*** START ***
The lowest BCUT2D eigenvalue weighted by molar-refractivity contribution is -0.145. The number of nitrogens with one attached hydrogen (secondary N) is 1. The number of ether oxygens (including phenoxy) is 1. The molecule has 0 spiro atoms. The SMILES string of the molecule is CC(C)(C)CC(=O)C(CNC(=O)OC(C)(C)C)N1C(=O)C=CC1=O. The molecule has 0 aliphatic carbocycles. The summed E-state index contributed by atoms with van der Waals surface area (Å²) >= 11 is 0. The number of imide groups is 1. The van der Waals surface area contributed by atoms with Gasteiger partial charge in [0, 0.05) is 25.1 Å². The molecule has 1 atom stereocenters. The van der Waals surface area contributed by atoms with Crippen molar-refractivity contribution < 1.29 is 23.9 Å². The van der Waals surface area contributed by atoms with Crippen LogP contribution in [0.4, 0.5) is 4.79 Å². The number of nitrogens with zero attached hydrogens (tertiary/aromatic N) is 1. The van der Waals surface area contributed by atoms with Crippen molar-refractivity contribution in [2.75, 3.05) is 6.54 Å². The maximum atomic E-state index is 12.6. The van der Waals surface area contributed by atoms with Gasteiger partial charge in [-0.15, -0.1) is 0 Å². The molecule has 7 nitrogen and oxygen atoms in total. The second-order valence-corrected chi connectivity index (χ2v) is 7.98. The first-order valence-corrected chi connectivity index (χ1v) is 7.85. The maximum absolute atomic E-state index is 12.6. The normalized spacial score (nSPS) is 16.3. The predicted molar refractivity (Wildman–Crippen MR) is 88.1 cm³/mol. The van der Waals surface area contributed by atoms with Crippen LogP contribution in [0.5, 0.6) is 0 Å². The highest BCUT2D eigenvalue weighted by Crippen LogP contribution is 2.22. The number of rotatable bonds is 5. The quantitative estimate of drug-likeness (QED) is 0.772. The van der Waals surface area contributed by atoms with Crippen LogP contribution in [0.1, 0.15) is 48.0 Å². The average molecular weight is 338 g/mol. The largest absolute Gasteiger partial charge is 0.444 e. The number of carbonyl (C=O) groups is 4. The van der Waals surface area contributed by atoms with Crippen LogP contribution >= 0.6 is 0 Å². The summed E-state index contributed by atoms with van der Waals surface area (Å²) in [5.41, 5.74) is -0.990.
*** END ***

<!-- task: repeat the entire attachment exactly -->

The lowest BCUT2D eigenvalue weighted by molar-refractivity contribution is -0.145. The number of nitrogens with one attached hydrogen (secondary N) is 1. The number of ether oxygens (including phenoxy) is 1. The molecule has 0 spiro atoms. The SMILES string of the molecule is CC(C)(C)CC(=O)C(CNC(=O)OC(C)(C)C)N1C(=O)C=CC1=O. The molecule has 0 aliphatic carbocycles. The summed E-state index contributed by atoms with van der Waals surface area (Å²) >= 11 is 0. The number of imide groups is 1. The van der Waals surface area contributed by atoms with Gasteiger partial charge in [0, 0.05) is 25.1 Å². The molecule has 1 atom stereocenters. The van der Waals surface area contributed by atoms with Crippen molar-refractivity contribution < 1.29 is 23.9 Å². The van der Waals surface area contributed by atoms with Crippen LogP contribution in [0.4, 0.5) is 4.79 Å². The number of nitrogens with zero attached hydrogens (tertiary/aromatic N) is 1. The van der Waals surface area contributed by atoms with Crippen molar-refractivity contribution in [2.75, 3.05) is 6.54 Å². The maximum atomic E-state index is 12.6. The van der Waals surface area contributed by atoms with Gasteiger partial charge in [-0.15, -0.1) is 0 Å². The molecule has 7 nitrogen and oxygen atoms in total. The second-order valence-corrected chi connectivity index (χ2v) is 7.98. The first-order valence-corrected chi connectivity index (χ1v) is 7.85. The maximum absolute atomic E-state index is 12.6. The normalized spacial score (nSPS) is 16.3. The predicted molar refractivity (Wildman–Crippen MR) is 88.1 cm³/mol. The van der Waals surface area contributed by atoms with Crippen LogP contribution in [0.5, 0.6) is 0 Å². The highest BCUT2D eigenvalue weighted by Crippen LogP contribution is 2.22. The number of rotatable bonds is 5. The quantitative estimate of drug-likeness (QED) is 0.772. The van der Waals surface area contributed by atoms with Crippen LogP contribution in [0.1, 0.15) is 48.0 Å². The average molecular weight is 338 g/mol. The largest absolute Gasteiger partial charge is 0.444 e. The number of carbonyl (C=O) groups is 4. The van der Waals surface area contributed by atoms with Crippen LogP contribution >= 0.6 is 0 Å². The summed E-state index contributed by atoms with van der Waals surface area (Å²) in [5.41, 5.74) is -0.990.